Discover the cosmos! Each day a different image or photograph of our fascinating universe is featured, along with a brief explanation written by a professional astronomer.
2010 November 2
Explanation: Imagine a pipe as wide as a state and as long as the Earth. Now imagine that this pipe is filled with hot gas moving 50,000 kilometres per hour. Further imagine that this pipe is not made of metal but a transparent magnetic field. You are envisioning just one of thousands of young spicules on the active Sun. Pictured above is one of the highest resolution image yet of these enigmatic solar flux tubes. Spicules line the above frame of solar active region 11092 that crossed the Sun last month, but are particularly evident converging on the sunspot on the lower left. Time-sequenced images have recently shown that spicules last about five minutes, starting out as tall tubes of rapidly rising gas but eventually fading as the gas peaks and falls back down to the Sun. What determines the creation and dynamics of spicules remains a topic of active research.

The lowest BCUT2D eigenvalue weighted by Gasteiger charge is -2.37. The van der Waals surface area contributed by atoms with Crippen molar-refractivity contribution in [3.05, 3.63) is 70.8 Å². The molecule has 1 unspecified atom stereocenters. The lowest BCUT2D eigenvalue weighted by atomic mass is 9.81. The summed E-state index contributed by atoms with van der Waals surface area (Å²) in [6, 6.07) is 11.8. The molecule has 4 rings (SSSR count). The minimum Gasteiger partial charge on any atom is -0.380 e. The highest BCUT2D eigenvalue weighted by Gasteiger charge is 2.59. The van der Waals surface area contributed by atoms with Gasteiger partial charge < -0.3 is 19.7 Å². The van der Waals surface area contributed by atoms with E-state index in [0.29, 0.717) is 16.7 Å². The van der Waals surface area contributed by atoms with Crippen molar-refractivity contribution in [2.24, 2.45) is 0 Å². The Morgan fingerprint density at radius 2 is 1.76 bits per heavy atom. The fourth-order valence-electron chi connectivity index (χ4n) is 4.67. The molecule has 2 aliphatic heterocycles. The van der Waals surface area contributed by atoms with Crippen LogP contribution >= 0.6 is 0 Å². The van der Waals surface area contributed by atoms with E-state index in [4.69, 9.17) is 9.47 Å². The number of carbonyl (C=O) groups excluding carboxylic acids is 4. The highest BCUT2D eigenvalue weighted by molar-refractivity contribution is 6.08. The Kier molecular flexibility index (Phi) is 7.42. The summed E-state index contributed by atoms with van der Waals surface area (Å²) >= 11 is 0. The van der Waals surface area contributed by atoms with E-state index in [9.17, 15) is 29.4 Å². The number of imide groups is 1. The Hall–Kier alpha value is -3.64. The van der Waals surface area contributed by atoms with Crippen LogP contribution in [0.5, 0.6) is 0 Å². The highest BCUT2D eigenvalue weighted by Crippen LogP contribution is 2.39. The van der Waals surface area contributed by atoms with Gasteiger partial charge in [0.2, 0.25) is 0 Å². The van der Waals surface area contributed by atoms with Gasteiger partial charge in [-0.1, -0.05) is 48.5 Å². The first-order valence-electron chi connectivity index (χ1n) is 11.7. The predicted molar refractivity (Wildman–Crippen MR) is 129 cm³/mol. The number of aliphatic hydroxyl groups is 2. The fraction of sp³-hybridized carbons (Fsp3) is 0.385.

Authors & editors:
Jerry Bonnell (UMCP)
NASA Official: Phillip Newman Specific rights apply.
A service of: ASD at NASA / GSFC
& Michigan Tech. U.